As the HIV/AIDS archive cataloguing project enters it’s final month, I thought I should reflect on a few of the records that have caught my attention over the past 17 months. This is not a definitive list and regret that I do not have space to fully convey some of the remarkable content of the seven collections here at the School. These slides were presented at the recent seminar, ‘Stories from the School HIV/AIDS Archives‘ as part of current exhibition, HIV/AIDS: Controlling and Eradicating a Modern Epidemic‘.
1) ‘How to Have Sex in an Epidemic’, from the Joseph Sonnabend collection, 1983
This was the first safe sex manual produced in 1983. it was written by HIV/AIDS activists Michael Callen and Richard Berkowitz with scientific advise given by Dr Joseph Sonnabend. The book proved controversial with parts of the gay community as it opposed many aspects of sexual freedoms practiced at the time. The guide provides rational advise for safer sex for sexually active individuals, rather than condemning all physical contact or using medical language.
2) ‘Section 28 Correspondence’, from SIGMA Research collection, 1988-1994
Section 28 (or Clause 28) of the Local Government Act 1988 that would ban the promotion of homosexuality in schools. The motion was carried and not repealed until 2000. SIGMA Research openly lobbied members of Parliament against the amendment with a letter writing campaign. The archives contain responses from MPs such as Chris Smith, Tony Benn, Harriet Harman and Jenny Stringer.
3) UK HIV/AIDS Press Cuttings, from papers of Professor Kaye Wellings, 1983-1993
HIV/AIDS Press cuttings convey the media reaction to HIV/AIDS in the popular and medical press in the United Kingdom, 1983-1993. They were collected by the Health Education Authority and brought to the School by Kaye Wellings when she joined in 1993. Press cuttings are usually deposed of but this unique collection conveys the fear and misinformation about AIDS that was prevalent throughout the 1980s. The media reaction shaped the AIDS national public health campaign as it was necessary to inform and correct the misinformation on the disease that was prevalent in the press.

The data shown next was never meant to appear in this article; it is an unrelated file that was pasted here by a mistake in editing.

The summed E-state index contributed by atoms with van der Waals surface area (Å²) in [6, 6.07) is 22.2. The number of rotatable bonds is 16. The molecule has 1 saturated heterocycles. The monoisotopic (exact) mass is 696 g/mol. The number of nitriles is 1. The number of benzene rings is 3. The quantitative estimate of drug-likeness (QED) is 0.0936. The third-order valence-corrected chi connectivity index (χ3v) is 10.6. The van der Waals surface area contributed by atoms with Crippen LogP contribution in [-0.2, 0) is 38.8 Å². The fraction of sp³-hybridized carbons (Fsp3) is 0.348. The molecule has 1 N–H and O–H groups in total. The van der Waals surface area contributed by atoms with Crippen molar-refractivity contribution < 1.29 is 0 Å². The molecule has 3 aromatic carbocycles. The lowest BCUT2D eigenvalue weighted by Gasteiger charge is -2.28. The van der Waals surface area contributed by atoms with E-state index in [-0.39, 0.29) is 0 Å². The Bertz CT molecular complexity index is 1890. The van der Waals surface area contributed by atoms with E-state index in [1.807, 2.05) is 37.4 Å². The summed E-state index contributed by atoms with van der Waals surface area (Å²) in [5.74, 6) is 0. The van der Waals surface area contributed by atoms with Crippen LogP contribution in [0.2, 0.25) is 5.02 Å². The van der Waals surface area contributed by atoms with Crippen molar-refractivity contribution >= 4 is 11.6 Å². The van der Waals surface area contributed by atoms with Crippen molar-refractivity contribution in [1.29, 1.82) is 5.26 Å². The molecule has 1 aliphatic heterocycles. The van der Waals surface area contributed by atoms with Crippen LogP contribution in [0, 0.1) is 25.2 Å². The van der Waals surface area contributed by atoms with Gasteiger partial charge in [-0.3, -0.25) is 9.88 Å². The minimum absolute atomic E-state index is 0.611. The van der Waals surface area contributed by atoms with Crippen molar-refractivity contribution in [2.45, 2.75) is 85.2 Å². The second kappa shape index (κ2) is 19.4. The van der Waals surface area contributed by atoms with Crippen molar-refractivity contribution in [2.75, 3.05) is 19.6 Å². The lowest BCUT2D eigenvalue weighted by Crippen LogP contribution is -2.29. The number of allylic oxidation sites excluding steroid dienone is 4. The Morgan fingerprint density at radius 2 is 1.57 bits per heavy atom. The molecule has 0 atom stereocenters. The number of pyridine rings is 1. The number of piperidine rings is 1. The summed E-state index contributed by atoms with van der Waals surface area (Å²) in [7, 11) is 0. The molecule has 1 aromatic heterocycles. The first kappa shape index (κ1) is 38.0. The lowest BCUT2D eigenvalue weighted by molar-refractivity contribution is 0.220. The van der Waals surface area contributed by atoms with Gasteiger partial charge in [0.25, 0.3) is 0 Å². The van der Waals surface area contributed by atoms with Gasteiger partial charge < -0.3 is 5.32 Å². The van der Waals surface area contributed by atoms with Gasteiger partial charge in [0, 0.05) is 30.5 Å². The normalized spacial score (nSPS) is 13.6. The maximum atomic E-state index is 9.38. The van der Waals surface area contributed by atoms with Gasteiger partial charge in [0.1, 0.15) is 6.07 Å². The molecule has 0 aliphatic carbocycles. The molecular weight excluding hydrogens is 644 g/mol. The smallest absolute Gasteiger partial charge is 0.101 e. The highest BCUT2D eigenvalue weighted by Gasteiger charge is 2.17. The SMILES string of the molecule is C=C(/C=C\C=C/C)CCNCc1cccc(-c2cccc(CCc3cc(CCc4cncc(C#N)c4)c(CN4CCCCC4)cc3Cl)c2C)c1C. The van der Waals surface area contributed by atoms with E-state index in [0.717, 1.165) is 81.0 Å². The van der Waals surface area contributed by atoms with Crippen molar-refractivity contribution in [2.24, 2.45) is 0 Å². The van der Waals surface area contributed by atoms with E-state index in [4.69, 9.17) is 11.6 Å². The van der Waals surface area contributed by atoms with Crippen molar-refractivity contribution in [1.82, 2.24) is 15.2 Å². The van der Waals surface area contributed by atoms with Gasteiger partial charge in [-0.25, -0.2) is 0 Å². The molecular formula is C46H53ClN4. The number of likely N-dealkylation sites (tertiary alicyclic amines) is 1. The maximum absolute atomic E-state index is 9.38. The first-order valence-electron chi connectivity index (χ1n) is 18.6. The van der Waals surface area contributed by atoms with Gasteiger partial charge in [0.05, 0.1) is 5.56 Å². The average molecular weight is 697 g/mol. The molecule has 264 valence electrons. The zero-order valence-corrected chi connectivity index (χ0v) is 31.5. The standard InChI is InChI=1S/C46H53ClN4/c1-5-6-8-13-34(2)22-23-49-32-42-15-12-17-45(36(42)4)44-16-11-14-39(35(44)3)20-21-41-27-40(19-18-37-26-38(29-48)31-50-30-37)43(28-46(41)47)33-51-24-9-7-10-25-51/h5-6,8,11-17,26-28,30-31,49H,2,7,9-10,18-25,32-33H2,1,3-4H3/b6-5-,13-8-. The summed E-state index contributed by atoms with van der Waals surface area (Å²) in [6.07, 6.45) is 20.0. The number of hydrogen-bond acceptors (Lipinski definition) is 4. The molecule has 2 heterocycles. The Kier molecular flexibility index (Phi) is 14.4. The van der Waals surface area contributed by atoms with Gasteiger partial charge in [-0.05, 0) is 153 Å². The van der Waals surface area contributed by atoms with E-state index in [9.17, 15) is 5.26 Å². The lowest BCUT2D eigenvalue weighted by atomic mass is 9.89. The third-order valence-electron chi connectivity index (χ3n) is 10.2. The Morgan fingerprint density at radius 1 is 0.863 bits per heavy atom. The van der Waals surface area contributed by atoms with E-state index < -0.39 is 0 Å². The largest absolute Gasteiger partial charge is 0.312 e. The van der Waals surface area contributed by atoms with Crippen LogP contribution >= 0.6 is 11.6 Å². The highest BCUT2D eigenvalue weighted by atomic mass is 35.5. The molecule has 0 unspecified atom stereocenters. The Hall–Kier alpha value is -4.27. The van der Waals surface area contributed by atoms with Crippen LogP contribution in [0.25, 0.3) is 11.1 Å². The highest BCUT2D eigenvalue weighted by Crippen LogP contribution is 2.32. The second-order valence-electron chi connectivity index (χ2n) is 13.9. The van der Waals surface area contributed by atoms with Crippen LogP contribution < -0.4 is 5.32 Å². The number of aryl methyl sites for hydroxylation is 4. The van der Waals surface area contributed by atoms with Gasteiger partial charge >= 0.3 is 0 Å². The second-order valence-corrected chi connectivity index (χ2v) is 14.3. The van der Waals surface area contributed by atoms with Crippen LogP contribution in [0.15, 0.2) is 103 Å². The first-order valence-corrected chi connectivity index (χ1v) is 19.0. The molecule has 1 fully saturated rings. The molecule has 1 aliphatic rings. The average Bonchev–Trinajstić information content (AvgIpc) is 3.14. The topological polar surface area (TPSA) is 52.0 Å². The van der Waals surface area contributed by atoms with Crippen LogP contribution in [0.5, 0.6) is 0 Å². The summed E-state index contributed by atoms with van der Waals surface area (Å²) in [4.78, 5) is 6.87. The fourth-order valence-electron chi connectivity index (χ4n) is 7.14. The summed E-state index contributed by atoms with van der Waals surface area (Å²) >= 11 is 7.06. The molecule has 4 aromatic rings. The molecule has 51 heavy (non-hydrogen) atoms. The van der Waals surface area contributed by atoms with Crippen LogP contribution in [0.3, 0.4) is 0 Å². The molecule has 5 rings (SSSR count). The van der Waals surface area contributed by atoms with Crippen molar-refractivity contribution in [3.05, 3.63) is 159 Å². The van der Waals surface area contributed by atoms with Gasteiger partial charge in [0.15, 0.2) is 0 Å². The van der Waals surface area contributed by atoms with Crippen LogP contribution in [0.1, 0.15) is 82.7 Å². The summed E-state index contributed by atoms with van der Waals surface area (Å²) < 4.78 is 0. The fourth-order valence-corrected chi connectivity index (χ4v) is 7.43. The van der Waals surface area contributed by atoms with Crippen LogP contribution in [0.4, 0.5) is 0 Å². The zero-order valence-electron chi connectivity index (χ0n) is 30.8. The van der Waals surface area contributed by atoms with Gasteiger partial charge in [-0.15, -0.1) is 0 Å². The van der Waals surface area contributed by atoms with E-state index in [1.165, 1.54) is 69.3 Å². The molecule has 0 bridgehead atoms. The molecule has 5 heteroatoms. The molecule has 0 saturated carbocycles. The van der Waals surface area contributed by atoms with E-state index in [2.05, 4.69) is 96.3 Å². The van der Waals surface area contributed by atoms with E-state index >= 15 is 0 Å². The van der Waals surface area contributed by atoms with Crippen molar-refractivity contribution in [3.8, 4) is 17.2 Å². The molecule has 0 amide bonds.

4) European HIV/AIDS prevention campaign ephemera, from Centre for Sexual and Reproductive Health collection, 1980s-1990s
As sexual transmission is the main route for passing on the infection, the archives holds an abundance of literature, images and actual artefacts relating to these prophylactics. Some of them have interesting back stories such as Mate’s condoms produced by Virgin in the UK in the 1980s partially down to the treat of AIDS. Or the Brazilian condom using locally resourced rubber.
5) European HIV/AIDS prevention posters, from Centre for Sexual and Reproductive Health collection, 1980s-1990s
AIDS public education posters were one of the most frequently used formats for the AIDS prevention mass media campaigns in the 1980s-1990s. The posters provided a medium of high exposure advertising and reached a broader spectrum of the targeted population. The posters were collected as part of the European Community programme, entitled ‘Concerted Action on Assessment of AIDS/HIV Prevention Strategies’ (1989-1991) and include posters from twenty different countries including Austria, Belgium, France, Germany and the United Kingdom. The archive contains over 700 posters as well as contextual information regarding their intended use and key messages. The posters were mainly aimed at the general population in response to the fear of a mass-heterosexual outbreak. The message within these posters was to raise awareness of the disease and change attitudes and behaviours often through the use of emotive language and images.
6) Papers relating to the first Ebola (Zaire outbreak), from the papers of Peter Piot, 1976-2012
Peter Piot in 1976 was part of the team that first isolated the Ebola Virus. He subsequently joined the WHO Expedition to the Yambuku, DRC to investigate the disease. The archives holds 3 boxes of his fieldwork notes and reports from the period. Due to the 2014 epidemic, this series has become increasingly sort after not only from the press but also modern day epidemiologists looking to find information useful to the current epidemic.